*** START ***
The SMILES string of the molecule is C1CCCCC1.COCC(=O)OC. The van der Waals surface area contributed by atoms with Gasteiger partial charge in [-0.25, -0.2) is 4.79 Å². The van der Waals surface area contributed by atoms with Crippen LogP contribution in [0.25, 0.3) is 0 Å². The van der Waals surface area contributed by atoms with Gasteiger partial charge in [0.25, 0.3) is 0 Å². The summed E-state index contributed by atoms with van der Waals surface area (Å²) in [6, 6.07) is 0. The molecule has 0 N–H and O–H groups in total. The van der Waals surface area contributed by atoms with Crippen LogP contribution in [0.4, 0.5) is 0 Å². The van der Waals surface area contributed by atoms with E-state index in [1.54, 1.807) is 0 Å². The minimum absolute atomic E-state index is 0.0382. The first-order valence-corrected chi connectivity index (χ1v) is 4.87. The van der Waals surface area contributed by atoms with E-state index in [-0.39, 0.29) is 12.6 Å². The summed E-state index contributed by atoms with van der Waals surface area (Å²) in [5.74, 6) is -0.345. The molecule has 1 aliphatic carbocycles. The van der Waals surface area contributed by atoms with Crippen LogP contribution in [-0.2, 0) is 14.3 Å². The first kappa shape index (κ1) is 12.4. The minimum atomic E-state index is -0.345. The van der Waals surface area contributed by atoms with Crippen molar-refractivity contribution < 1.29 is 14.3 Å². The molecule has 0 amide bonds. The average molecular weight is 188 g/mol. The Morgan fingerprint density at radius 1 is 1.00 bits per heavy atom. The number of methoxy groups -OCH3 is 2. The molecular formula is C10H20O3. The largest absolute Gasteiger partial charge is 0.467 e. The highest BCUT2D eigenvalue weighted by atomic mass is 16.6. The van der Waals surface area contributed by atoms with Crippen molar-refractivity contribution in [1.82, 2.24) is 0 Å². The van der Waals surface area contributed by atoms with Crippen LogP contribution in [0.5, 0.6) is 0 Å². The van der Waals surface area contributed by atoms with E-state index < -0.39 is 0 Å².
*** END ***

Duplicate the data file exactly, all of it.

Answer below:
The SMILES string of the molecule is C1CCCCC1.COCC(=O)OC. The van der Waals surface area contributed by atoms with Gasteiger partial charge in [-0.25, -0.2) is 4.79 Å². The van der Waals surface area contributed by atoms with Crippen LogP contribution in [0.25, 0.3) is 0 Å². The van der Waals surface area contributed by atoms with Gasteiger partial charge in [0.25, 0.3) is 0 Å². The summed E-state index contributed by atoms with van der Waals surface area (Å²) in [6, 6.07) is 0. The molecule has 0 N–H and O–H groups in total. The van der Waals surface area contributed by atoms with Crippen LogP contribution in [0.4, 0.5) is 0 Å². The van der Waals surface area contributed by atoms with E-state index in [1.54, 1.807) is 0 Å². The minimum absolute atomic E-state index is 0.0382. The first-order valence-corrected chi connectivity index (χ1v) is 4.87. The van der Waals surface area contributed by atoms with E-state index in [-0.39, 0.29) is 12.6 Å². The summed E-state index contributed by atoms with van der Waals surface area (Å²) in [5.74, 6) is -0.345. The molecule has 1 aliphatic carbocycles. The van der Waals surface area contributed by atoms with Crippen LogP contribution in [-0.2, 0) is 14.3 Å². The first kappa shape index (κ1) is 12.4. The minimum atomic E-state index is -0.345. The van der Waals surface area contributed by atoms with Crippen molar-refractivity contribution < 1.29 is 14.3 Å². The molecule has 0 amide bonds. The average molecular weight is 188 g/mol. The Morgan fingerprint density at radius 1 is 1.00 bits per heavy atom. The number of methoxy groups -OCH3 is 2. The molecular formula is C10H20O3. The largest absolute Gasteiger partial charge is 0.467 e. The highest BCUT2D eigenvalue weighted by atomic mass is 16.6. The van der Waals surface area contributed by atoms with Crippen molar-refractivity contribution in [1.82, 2.24) is 0 Å². The van der Waals surface area contributed by atoms with Crippen LogP contribution in [0.5, 0.6) is 0 Å². The van der Waals surface area contributed by atoms with E-state index < -0.39 is 0 Å².